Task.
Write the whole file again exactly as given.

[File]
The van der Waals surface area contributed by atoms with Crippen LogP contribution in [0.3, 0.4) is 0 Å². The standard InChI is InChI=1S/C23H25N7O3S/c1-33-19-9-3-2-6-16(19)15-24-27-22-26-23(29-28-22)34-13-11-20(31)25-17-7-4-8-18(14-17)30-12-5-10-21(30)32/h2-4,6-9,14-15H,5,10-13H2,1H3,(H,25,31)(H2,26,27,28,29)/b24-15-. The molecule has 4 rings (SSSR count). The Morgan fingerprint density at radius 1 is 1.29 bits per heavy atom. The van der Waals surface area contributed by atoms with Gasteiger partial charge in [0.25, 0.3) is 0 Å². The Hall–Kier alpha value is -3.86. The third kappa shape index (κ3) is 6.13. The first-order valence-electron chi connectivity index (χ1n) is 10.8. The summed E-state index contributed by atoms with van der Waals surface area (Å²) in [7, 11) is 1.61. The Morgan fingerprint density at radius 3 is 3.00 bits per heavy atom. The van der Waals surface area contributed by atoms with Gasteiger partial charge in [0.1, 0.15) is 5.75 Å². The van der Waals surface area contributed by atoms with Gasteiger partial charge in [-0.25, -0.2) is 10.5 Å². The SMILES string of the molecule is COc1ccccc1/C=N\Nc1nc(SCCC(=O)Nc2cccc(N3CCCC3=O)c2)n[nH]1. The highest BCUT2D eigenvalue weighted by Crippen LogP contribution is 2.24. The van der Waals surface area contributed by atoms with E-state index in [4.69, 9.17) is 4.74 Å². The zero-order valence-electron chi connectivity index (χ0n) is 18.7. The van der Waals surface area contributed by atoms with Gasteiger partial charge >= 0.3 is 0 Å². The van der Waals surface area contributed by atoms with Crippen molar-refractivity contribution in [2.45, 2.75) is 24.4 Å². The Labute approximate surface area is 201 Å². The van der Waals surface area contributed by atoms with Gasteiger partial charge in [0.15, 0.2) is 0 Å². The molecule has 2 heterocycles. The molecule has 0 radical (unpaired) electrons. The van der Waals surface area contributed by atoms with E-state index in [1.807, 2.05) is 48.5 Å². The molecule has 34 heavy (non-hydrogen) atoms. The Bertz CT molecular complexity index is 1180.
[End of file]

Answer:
The van der Waals surface area contributed by atoms with Crippen LogP contribution in [0.3, 0.4) is 0 Å². The standard InChI is InChI=1S/C23H25N7O3S/c1-33-19-9-3-2-6-16(19)15-24-27-22-26-23(29-28-22)34-13-11-20(31)25-17-7-4-8-18(14-17)30-12-5-10-21(30)32/h2-4,6-9,14-15H,5,10-13H2,1H3,(H,25,31)(H2,26,27,28,29)/b24-15-. The molecule has 4 rings (SSSR count). The Morgan fingerprint density at radius 1 is 1.29 bits per heavy atom. The van der Waals surface area contributed by atoms with Gasteiger partial charge in [0.25, 0.3) is 0 Å². The Hall–Kier alpha value is -3.86. The third kappa shape index (κ3) is 6.13. The first-order valence-electron chi connectivity index (χ1n) is 10.8. The summed E-state index contributed by atoms with van der Waals surface area (Å²) in [7, 11) is 1.61. The Morgan fingerprint density at radius 3 is 3.00 bits per heavy atom. The van der Waals surface area contributed by atoms with Gasteiger partial charge in [0.1, 0.15) is 5.75 Å². The van der Waals surface area contributed by atoms with Gasteiger partial charge in [-0.25, -0.2) is 10.5 Å². The SMILES string of the molecule is COc1ccccc1/C=N\Nc1nc(SCCC(=O)Nc2cccc(N3CCCC3=O)c2)n[nH]1. The highest BCUT2D eigenvalue weighted by Crippen LogP contribution is 2.24. The van der Waals surface area contributed by atoms with E-state index in [4.69, 9.17) is 4.74 Å². The zero-order valence-electron chi connectivity index (χ0n) is 18.7. The van der Waals surface area contributed by atoms with Gasteiger partial charge >= 0.3 is 0 Å². The van der Waals surface area contributed by atoms with Crippen molar-refractivity contribution in [2.45, 2.75) is 24.4 Å². The Labute approximate surface area is 201 Å². The van der Waals surface area contributed by atoms with Gasteiger partial charge in [0.15, 0.2) is 0 Å². The molecule has 2 heterocycles. The molecule has 0 radical (unpaired) electrons. The van der Waals surface area contributed by atoms with E-state index in [1.807, 2.05) is 48.5 Å². The molecule has 34 heavy (non-hydrogen) atoms. The Bertz CT molecular complexity index is 1180.